Rushville Republican

October 26, 2012

Colts take to ground, even record at 3-3

George Bremer
Rushville Republican

INDIANAPOLIS — Shortly after the Indianapolis Colts survived a 17-13

slugfest against the Cleveland Browns on Sunday, a cheer arose from the

home locker room at Lucas Oil Stadium.



It had little to do with the team evening its record at 3-3 and joining a

crowded AFC wild-card playoff race and everything to do with the news

delivered moments earlier by owner Jim Irsay.



Head coach Chuck Pagano, receiving treatment for acute leukemia, was

released from the IU Health Simon Cancer Center on Sunday morning and

watched the Colts’ victory from home.



“I’m thrilled to hear about that,” rookie quarterback Andrew Luck said.

“I’m more thrilled about that than the win.”



Pagano will continue receiving treatment at home as his body struggles to

produce healthy blood cells. And Indianapolis interim head coach Bruce

Arians hopes the win over the Browns didn’t prompt a brief setback.



“I’m sure he’s feeling great right now,” Arians said. “Hopefully, he

didn’t get too daggone exhausted coaching from the bedroom and his count

didn’t go down. As long as his count stays up, he’s going to be in great

shape.”



The same can be said for the football team that takes on more and more of

its coach’s fighting mentality each week.



The win against Cleveland (1-6) seldom was pretty, but it was as important

as any victory in this young season. Having already dropped a winnable

home game against Jacksonville, the Colts could ill afford another step

backward against a struggling conference foe.



Making the situation more dire was a banged up defensive line that was

forced to include newcomers Clifton Geathers and Lawrence Guy in the rotation.



Guy arrived in Indianapolis on Tuesday, and Geathers had all of a week’s

head start on him. They combined for just three tackles and were part of a

run defense that limited the Browns to just 55 yards on 17 carries.



“They stepped up and played good for us, hammering it up in there,” Arians

said. “Especially LG, he came in Tuesday and I thought he played really

well from what I saw on the sideline. I can’t wait to watch it on tape.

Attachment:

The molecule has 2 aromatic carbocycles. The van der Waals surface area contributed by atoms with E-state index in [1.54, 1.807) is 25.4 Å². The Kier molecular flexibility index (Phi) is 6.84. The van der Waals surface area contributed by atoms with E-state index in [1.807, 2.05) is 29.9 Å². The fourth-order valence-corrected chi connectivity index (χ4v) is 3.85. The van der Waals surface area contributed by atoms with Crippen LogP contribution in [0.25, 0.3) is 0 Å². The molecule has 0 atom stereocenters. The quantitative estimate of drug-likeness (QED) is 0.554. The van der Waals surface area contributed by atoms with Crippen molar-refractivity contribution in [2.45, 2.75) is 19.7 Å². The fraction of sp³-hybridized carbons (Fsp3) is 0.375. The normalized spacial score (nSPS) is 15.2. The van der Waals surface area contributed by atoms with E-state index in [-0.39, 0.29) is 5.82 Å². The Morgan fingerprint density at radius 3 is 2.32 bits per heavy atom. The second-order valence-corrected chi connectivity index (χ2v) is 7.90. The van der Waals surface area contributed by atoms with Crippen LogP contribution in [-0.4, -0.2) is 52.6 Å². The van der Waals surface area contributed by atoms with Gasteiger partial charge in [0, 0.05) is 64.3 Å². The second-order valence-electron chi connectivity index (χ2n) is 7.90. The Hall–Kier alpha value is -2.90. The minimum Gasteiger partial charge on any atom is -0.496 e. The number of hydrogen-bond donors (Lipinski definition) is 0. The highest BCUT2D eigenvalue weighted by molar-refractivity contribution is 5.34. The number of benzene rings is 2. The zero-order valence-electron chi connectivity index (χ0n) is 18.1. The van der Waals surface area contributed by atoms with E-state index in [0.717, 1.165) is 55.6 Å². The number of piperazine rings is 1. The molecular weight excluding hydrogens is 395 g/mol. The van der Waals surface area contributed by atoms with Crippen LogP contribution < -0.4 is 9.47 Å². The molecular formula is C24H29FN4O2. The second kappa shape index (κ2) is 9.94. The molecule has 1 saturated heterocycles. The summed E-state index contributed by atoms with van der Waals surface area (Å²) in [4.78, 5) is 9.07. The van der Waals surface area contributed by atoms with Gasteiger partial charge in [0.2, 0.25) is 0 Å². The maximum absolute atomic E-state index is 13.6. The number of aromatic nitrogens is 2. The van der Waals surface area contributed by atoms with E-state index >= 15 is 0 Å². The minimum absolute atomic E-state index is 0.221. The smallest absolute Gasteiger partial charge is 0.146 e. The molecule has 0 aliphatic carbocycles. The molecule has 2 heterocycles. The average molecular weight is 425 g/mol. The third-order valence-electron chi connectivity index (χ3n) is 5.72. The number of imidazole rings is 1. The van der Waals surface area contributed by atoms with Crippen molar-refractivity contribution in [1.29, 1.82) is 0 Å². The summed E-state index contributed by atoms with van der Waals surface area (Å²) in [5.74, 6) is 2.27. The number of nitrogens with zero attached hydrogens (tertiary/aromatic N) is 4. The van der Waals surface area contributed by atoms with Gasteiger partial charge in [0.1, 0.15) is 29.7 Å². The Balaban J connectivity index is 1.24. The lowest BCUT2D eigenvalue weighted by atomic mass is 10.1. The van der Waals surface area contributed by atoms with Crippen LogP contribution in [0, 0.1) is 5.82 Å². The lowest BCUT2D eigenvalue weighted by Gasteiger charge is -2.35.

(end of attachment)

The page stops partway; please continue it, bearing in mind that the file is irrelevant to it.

And the big fellow (Geathers) stepped in there and plugged his gap pretty

solid.



“You can’t say enough about young guys coming in off the street, getting

an opportunity and being a part of a big win. Hopefully, we can get some

guys healthy and make some tough decisions. Because we do have some depth

now that we’ve gone through this injury rash, and I think we came out (of

Sunday’s game) fairly clean.”



The Colts were without defensive ends Cory Redding and Fili Moala, injured

in last week’s 35-9 loss at the New York Jets, and outside linebacker

Robert Mathis missed his second straight game.



Their loss was felt most in the passing game.



Indianapolis couldn’t generate a pass rush and allowed Cleveland rookie

Brandon Weeden to complete 25 of 41 passes for 264 yards and two

touchdowns. But the Browns didn’t get the production they’d expected from

the run game.



Rookie Trent Richardson gained just eight yards on eight carries and sat

out the second half for the second straight week with a rib injury.

Montario Hardesty was Cleveland’s leading rusher with 28 yards on seven

attempts.



It was a stark turnaround for an Indianapolis defense that allowed 227

rushing yards against the Jets last week.



“They had one extra guy in there (the box) all the time,” Browns head

coach Pat Shurmur said. “That wasn’t necessarily the case last week for

them. That’s why when you go into games, games are played differently

depending on who your opponent is, and so then you start to throw the ball

and then you loosen them up and the runs become effective again.”



The Colts’ runs were as effective as they’ve been all season.



Indianapolis rotated rookie Vick Ballard and second-year back Delone

Carter for much of the contest. Ballard gained a game-high 84 yards on 20

carries, and Carter added 41 yards on 11 attempts in his most extensive

action of the season.



The Colts failed in a couple of key short-yardage situations in the fourth

quarter, but the success in the running game helped the team overcome an

off day for Luck.



The rookie quarterback completed just 16 of 29 passes for 186 yards. But

he did account for both Indianapolis touchdowns, scoring on runs of 3 and

5 yards as the Colts built a 14-6 halftime lead.



“It was great to see the guys up front working real hard,” Luck said.

“They’ve worked hard the whole year. It’s nice to see the backs busting

those runs, and we got some good momentum from that.”



Cleveland scored on a 14-yard pass from Weeden to Greg Little early in the

second quarter, but holder Reggie Hodges couldn’t get the snap down and

the extra point never got off.



Weeden then hit fellow rookie Josh Gordon for a 33-yard score early in the

third quarter. Gordon had a chance to give the Browns the lead with 6:45

remaining in the fourth, but he dropped a pass in the end zone.



“The ball hit my hands, and I dropped it,” Gordon said. “Big-time players

make big-time plays. It just didn’t happen. In a big-time moment like

that, you could definitely blame the loss on me.”



Gordon’s drop came after Adam Vinatieri gave the Colts some breathing room

with a 58-yard field goal and Luck lost a fumble after a sack on the

50-yard line.



But the Indianapolis defense stopped the Browns twice in the final 7:25

and delivered the victory.



“It’s huge,” said wide receiver Reggie Wayne, who continued the best start

of his career with six catches for 73 yards. “It’s a big, old cluster of

(AFC) teams that seem like they are around the same, 3-3, 4-3, whatever.

That just puts us right in the hunt. So now we just have to keep on

pushing forward and don’t look back.”